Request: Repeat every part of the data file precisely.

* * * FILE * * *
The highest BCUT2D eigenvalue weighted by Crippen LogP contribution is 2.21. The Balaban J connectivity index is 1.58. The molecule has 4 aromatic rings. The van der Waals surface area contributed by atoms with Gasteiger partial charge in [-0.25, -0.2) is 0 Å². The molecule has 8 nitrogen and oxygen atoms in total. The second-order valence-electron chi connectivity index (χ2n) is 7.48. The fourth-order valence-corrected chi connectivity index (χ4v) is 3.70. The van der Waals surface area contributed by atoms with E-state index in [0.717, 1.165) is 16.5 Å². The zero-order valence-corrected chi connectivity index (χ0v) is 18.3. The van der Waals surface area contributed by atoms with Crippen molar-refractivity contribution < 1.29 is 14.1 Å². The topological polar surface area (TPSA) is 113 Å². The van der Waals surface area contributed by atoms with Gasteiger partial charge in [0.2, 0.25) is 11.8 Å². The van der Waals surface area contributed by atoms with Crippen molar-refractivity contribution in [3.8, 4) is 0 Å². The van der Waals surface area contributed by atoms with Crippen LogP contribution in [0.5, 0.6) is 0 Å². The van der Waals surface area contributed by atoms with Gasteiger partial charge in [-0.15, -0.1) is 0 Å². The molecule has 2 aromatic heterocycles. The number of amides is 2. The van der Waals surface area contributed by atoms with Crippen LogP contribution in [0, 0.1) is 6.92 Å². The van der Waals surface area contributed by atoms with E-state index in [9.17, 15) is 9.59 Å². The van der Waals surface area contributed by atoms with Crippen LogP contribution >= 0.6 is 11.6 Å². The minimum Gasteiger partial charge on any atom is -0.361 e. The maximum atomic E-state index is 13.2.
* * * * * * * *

The highest BCUT2D eigenvalue weighted by Crippen LogP contribution is 2.21. The Balaban J connectivity index is 1.58. The molecule has 4 aromatic rings. The van der Waals surface area contributed by atoms with Gasteiger partial charge in [-0.25, -0.2) is 0 Å². The molecule has 8 nitrogen and oxygen atoms in total. The second-order valence-electron chi connectivity index (χ2n) is 7.48. The fourth-order valence-corrected chi connectivity index (χ4v) is 3.70. The van der Waals surface area contributed by atoms with E-state index in [0.717, 1.165) is 16.5 Å². The zero-order valence-corrected chi connectivity index (χ0v) is 18.3. The van der Waals surface area contributed by atoms with Crippen molar-refractivity contribution < 1.29 is 14.1 Å². The topological polar surface area (TPSA) is 113 Å². The van der Waals surface area contributed by atoms with Gasteiger partial charge in [0.2, 0.25) is 11.8 Å². The van der Waals surface area contributed by atoms with Crippen molar-refractivity contribution in [3.8, 4) is 0 Å². The van der Waals surface area contributed by atoms with Crippen LogP contribution in [0.5, 0.6) is 0 Å². The van der Waals surface area contributed by atoms with Gasteiger partial charge in [-0.15, -0.1) is 0 Å². The molecule has 2 aromatic heterocycles. The number of amides is 2. The van der Waals surface area contributed by atoms with Crippen LogP contribution in [0, 0.1) is 6.92 Å². The van der Waals surface area contributed by atoms with E-state index in [9.17, 15) is 9.59 Å². The van der Waals surface area contributed by atoms with Crippen LogP contribution >= 0.6 is 11.6 Å². The minimum Gasteiger partial charge on any atom is -0.361 e. The maximum atomic E-state index is 13.2.